4. As the charge moves around the circuit it does work passing through each component which is equal to \(IR\).

The emf of a battery is essentially constant because it only depends on the chemical reaction (that converts chemical energy into electrical energy) going on inside the battery. Therefore, we can see that the potential difference across the terminals of the battery is dependent on the current drawn by the load. The higher the current, the lower the potential difference across the terminals, because the emf is constant. For the same reason, the potential difference only equals the emf when the current is very small.

The current that can be drawn from a battery is limited by a critical, maximum value \({I}_{c}\). The more resistance in the circuit the less the current will be. Imagine that you have a wire with no resistance that you use to connect the terminals of the battery. The circuit is complete, current will flow and adding any resistance to the circuit would decrease the current. The current without any external resistance will be \({I}_{c}\). At a current of \({I}_{c}\), \(V=\text{0}\text{ V}\) because there is no load in the circuit. Then, the equation becomes:

\begin{align*} \text{0}& = \mathcal{E}-{I}_{c}r\\ {I}_{c}r& = \mathcal{E}\\ {I}_{c}& = \frac{\mathcal{E}}{r} \end{align*}

The maximum current that can be drawn from a battery is less than \(\frac{\mathcal{E}}{r}\).

Worked example 6: Internal resistance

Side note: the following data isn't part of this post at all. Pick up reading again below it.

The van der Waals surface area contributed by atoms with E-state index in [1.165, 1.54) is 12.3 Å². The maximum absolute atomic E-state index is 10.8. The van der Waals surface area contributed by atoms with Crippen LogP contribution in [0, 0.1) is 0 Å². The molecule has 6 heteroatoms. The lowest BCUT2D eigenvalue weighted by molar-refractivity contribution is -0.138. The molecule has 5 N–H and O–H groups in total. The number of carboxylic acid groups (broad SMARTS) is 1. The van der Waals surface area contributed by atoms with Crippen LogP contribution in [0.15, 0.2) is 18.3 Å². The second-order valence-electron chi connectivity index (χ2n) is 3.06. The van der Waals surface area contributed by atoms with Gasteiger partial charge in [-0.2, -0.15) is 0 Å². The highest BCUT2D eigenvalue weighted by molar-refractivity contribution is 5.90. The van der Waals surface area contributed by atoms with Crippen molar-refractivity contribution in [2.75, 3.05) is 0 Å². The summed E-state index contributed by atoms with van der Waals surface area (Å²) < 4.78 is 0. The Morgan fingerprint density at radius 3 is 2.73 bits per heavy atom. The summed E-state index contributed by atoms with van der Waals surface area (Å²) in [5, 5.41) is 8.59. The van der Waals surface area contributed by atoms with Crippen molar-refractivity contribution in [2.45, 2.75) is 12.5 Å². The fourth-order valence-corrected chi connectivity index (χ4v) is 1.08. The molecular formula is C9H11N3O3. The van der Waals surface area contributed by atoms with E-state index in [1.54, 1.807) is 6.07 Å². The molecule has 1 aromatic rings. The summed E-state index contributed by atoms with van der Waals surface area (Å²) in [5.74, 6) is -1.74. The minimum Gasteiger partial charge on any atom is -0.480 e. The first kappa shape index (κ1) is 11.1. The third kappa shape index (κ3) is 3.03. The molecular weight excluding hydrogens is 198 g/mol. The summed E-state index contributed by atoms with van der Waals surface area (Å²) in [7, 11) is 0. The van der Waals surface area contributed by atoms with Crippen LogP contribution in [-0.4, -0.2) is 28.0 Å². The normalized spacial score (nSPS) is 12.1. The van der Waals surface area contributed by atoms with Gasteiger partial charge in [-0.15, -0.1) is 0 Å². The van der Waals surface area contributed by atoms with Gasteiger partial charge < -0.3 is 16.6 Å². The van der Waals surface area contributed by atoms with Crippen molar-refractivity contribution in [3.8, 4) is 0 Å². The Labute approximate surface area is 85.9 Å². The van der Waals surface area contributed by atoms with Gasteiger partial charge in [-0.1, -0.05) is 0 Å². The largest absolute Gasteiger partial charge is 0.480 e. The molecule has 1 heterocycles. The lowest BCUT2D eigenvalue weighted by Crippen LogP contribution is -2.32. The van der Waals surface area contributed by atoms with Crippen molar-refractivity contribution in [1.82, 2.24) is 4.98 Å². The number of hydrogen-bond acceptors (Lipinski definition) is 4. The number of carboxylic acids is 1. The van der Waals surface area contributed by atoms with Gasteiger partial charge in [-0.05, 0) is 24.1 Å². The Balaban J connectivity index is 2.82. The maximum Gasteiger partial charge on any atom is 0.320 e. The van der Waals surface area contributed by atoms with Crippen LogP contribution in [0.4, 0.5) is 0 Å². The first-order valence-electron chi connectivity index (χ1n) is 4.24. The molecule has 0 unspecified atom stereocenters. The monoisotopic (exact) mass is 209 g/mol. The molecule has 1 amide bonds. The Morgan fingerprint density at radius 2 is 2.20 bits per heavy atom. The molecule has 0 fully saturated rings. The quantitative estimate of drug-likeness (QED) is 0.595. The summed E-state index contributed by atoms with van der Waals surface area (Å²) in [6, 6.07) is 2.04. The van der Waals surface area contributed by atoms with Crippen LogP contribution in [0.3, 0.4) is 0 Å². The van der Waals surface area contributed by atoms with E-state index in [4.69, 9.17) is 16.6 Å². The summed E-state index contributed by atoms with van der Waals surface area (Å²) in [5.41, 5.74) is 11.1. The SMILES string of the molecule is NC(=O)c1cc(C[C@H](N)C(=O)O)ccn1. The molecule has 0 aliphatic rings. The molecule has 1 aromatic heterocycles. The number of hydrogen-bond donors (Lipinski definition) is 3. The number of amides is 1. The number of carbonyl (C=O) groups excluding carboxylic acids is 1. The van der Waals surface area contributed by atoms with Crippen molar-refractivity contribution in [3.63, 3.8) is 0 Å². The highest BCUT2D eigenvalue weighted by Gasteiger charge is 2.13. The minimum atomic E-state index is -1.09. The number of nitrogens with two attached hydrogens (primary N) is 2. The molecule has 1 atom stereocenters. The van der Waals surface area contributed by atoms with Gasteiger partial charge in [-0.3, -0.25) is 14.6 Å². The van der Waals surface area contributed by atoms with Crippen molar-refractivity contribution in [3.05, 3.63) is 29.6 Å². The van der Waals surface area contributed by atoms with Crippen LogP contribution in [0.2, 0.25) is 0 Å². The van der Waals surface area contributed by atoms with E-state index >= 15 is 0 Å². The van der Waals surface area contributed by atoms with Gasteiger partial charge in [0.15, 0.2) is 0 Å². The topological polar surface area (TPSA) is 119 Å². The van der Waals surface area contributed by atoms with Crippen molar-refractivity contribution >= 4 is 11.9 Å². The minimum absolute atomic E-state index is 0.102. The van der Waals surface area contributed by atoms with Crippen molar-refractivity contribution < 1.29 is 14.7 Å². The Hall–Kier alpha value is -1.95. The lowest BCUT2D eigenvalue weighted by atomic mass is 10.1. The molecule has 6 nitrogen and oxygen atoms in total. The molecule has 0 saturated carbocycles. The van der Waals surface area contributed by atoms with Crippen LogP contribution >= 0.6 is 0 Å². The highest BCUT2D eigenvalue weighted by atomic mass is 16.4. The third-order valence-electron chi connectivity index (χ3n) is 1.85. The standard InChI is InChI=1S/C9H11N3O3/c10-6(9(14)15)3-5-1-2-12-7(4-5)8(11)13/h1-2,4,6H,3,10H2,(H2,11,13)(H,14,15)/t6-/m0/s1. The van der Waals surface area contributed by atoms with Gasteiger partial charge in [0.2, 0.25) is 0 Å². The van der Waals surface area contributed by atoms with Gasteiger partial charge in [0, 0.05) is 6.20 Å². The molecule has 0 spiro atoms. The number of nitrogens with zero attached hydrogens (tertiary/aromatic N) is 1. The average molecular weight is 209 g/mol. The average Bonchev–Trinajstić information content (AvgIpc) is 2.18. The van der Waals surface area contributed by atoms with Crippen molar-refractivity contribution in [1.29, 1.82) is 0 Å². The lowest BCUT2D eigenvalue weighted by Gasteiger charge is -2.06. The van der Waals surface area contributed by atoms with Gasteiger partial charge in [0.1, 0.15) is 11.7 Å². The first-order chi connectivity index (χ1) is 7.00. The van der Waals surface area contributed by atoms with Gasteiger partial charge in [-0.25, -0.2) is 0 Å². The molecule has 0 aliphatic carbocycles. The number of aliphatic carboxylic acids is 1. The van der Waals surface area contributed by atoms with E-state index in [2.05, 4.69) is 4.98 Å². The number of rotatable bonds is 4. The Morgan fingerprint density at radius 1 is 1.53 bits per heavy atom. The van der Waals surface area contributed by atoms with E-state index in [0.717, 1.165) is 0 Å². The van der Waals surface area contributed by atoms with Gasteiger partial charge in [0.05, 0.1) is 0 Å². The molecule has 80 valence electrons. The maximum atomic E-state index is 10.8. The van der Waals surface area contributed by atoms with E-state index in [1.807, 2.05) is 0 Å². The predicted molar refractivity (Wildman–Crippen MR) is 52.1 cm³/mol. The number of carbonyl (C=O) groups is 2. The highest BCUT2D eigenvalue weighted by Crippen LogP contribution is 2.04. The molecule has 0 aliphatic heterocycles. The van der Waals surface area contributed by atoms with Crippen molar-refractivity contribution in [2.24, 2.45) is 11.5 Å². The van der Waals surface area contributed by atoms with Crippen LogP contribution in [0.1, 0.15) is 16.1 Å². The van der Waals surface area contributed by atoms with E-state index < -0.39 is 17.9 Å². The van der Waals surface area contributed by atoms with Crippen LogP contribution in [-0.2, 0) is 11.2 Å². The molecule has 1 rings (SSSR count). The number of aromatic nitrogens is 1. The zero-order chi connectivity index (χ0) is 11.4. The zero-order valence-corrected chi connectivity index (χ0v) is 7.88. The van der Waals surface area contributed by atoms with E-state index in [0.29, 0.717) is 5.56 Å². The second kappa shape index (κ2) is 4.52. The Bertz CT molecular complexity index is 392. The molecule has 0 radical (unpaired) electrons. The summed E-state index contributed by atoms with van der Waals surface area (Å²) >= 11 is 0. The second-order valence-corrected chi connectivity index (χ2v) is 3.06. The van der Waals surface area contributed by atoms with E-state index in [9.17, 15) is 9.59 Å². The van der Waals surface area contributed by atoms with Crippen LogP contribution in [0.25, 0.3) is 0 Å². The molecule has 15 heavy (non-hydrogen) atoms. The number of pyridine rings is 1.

Determine the internal resistance of a battery that has an emf of \(\text{12,00}\) \(\text{V}\) and has a potential difference across its terminals of \(\text{10,00}\) \(\text{V}\) when a current of \(\text{4,00}\) \(\text{A}\) is flowing through the battery when connected in a circuit.

Determine how to approach the problem

It is an internal resistance problem. So we use the equation:

\begin{align*} \mathcal{E}& = V+Ir \end{align*}

Solve the problem

\begin{align*} \mathcal{E}& = V+Ir\\ \text{12}& = \text{10}+\text{4}\left(r\right)\\ r & = \text{0,5}\text{ Ω} \end{align*}

Write the final answer

The internal resistance of the battery is \(\text{0,50}\) \(\text{Ω}\).

temp text

Finding the internal resistance of a battery


To determine the internal resistance of a battery.


You will need the following items for this experiment:

  • battery / cell to be studied

  • electric leads

  • a set of resistors or a rheostat

  • ammeter

  • voltmeter